Saturday is our busiest day at work. We are totally filled with lessons all day long. I really enjoy one of my morning lessons, an adult student "Julie." She's very friendly and talkative, and we usually just talk about different things. I'll correct her grammar and explain new words that I use or ones that she's heard during the week. She's also very interested in slang, so I've been compiling a list for her.
Anyway, during the last lesson the word "stereotype" came up. I told her what it was and then gave a few examples of different stereotypes (Americans are fat, Asians are hard on their kids, Germans are rude, etc.). After discussing it fairly thoroughly, we moved on.
At the end of our lesson, she told me, "When we first met, I thought you were a British girl." I asked her why she had thought that, and she said, "You are so nice and polite. All the American women on TV are very rude and selfish."
I wasn't quite sure what to say to that. I told her that TV isn't a very realistic because they want to have interesting characters. If all the TV shows were full of nice, normal people, who would want to watch it? They wouldn't have much for drama or intrigue. I mean, look at reality television. Yeah, it's "reality," but how many people actually act like that in real life? We're always intrigued and a bit horrified by their behavior. Did she really say that to him? Are they seriously in a fight? Producers tend to try to get volatile characters so that the show will be more interesting. It's "reality," but a hand-picked one.
It's kind of funny because I've talked with numerous Americans worrying about this very thing. We've always said that if others around the world judge us by movies and TV shows (especially TV shows) they would think we're awful people. They would think that us younger ones are obsessed with sex, drugs, and partying while the older ones are having affairs. Most families are broken, and dads are usually mean, stupid, or absent. We're also materialistic, cocky, and full of back-stabbing drama.
Of course, we are all those things. But not all the way. Yes, we are a very sexed society. Yes, divorce is rampant. Yes, we can be cocky. But that is not all of who we are. The problem with these shows and movies is that they often amplify our faults. We don't care because we say, "It's just TV; it's not supposed to be real." What about those people who have never met an American before? They have nothing to compare it to. Great.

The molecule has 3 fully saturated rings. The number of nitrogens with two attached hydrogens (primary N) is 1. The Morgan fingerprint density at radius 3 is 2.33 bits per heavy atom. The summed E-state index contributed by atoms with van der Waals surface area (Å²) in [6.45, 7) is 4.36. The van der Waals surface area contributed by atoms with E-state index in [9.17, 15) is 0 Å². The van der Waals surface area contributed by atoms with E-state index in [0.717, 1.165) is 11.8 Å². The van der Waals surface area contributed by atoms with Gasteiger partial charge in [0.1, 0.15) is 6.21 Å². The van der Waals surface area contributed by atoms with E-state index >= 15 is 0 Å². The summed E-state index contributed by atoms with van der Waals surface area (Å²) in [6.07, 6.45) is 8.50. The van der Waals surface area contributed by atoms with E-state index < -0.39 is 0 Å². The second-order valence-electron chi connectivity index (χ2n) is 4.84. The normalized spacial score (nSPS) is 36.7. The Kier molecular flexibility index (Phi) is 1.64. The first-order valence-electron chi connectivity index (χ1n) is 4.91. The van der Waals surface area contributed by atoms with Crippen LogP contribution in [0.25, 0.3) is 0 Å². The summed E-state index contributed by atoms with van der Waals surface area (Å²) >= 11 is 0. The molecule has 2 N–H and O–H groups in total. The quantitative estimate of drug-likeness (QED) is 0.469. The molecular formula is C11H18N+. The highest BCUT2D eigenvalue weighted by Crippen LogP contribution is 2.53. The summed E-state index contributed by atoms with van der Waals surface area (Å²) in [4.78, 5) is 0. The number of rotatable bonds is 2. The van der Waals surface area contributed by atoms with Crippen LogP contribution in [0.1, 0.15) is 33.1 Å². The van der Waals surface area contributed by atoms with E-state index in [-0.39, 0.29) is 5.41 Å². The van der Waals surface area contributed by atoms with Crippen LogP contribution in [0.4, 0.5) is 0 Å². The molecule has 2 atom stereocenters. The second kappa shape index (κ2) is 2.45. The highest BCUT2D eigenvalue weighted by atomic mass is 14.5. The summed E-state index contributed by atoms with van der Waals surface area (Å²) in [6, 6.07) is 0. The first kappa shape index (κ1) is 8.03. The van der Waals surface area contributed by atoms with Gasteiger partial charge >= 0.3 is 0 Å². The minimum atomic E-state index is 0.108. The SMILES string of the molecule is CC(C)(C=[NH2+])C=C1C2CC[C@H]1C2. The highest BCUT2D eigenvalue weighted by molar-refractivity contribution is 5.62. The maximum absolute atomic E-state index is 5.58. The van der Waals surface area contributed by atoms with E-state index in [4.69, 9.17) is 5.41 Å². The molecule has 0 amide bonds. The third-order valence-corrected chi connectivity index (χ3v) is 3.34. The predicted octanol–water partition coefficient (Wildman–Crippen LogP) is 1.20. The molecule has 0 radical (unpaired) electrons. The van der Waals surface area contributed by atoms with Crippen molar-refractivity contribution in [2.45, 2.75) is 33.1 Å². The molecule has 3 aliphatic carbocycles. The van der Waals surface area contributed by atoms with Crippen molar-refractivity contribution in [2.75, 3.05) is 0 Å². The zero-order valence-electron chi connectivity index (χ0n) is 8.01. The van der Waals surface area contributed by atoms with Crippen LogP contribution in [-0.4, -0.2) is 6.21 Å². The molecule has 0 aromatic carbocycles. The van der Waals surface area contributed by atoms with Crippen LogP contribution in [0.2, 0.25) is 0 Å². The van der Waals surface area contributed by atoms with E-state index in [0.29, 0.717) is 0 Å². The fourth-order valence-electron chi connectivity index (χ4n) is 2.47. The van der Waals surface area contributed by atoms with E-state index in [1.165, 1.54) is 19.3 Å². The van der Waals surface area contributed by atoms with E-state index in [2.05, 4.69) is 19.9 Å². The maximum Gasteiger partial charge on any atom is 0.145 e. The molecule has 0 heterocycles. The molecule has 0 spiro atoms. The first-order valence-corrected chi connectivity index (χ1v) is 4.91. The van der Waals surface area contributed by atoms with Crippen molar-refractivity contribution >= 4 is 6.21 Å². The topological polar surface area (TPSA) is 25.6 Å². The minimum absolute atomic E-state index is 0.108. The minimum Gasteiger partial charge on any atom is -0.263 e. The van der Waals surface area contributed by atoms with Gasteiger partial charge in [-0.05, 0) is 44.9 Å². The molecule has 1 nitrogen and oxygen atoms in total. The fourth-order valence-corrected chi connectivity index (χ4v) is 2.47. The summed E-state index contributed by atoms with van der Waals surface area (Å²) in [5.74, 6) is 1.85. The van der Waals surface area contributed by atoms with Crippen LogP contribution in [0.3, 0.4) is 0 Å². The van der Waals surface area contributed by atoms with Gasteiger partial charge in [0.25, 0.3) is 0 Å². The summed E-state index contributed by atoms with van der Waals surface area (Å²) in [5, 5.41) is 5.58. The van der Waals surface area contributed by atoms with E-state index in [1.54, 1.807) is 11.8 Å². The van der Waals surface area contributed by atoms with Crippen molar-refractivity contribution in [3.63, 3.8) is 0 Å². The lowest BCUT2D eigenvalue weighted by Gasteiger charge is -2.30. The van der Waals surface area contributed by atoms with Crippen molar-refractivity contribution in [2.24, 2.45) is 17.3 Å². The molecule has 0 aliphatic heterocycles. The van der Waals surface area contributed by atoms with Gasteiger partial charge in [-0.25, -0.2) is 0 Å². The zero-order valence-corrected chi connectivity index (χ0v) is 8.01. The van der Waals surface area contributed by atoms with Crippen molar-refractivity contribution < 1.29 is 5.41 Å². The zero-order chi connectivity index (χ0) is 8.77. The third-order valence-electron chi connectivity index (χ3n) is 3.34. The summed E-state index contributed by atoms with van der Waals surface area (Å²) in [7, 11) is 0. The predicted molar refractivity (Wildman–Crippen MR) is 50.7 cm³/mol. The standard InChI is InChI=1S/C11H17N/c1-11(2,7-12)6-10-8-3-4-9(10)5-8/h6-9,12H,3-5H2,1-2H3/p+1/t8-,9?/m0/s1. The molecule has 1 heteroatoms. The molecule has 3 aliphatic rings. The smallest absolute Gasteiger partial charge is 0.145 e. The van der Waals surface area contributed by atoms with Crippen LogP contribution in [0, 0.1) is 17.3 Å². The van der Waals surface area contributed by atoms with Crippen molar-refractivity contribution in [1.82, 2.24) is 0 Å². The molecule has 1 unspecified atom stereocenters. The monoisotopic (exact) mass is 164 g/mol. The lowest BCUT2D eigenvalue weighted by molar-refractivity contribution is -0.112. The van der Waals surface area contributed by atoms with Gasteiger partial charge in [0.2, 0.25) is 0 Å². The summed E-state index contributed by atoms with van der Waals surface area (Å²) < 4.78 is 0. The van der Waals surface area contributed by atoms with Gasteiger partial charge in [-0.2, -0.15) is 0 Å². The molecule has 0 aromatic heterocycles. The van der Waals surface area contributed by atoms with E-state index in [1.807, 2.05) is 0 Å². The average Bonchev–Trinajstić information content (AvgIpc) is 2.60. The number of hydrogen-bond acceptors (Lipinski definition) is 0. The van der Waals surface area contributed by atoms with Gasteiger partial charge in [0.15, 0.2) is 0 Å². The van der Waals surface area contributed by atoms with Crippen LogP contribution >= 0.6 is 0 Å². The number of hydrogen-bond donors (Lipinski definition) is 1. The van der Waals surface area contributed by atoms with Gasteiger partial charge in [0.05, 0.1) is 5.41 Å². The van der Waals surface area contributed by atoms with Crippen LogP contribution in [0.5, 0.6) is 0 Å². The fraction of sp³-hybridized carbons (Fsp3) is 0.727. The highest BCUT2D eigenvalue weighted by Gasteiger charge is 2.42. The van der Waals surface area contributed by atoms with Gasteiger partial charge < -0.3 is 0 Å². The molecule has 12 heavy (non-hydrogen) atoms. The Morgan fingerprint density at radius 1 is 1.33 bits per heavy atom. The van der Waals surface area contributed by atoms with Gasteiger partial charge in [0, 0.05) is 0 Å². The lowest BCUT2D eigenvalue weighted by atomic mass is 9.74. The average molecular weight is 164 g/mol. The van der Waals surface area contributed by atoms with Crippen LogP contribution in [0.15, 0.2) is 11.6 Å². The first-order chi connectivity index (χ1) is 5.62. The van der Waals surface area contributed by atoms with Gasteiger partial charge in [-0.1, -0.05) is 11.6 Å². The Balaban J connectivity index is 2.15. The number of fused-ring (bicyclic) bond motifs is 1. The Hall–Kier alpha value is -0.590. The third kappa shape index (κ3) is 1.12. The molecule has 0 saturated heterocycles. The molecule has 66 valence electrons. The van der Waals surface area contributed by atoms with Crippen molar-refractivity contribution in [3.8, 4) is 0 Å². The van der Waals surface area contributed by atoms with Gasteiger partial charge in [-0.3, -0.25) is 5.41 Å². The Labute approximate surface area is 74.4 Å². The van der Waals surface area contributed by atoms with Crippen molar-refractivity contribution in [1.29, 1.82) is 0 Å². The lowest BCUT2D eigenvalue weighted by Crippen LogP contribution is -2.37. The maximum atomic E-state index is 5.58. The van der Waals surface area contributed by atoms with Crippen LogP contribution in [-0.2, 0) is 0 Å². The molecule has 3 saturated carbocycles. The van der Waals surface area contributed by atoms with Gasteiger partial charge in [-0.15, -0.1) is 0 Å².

In Julie's case, she developed a negative image of a whole people group. And this is Hong Kong, an international city! If she got the wrong idea living here, I can't image what others in more isolated countries think. Well, I guess I do know of one more example that was pretty awful. A friend of mine had a sister who was in Nepal with her husband. She said that she was constantly being groped when walking down the street. Apparently the guys there thought that all American girls were sluts so it would be ok. That's just awesome. Not.
It's no secret that Americans aren't exactly popular around the world. A lot goes into that. History, politics, wars, international business, lack of knowledge, and cultural differences are all contributors, and Hollywood certainly isn't helping matters. I don't really have a solution to this. It's not like I think we should force all directors to only make nice TV shows about us. Not only would that be wrong and propogandistic, it also would make for some boring and even more un-realistic TV. Yeah, I've got nothing.
All I know is that this sucks.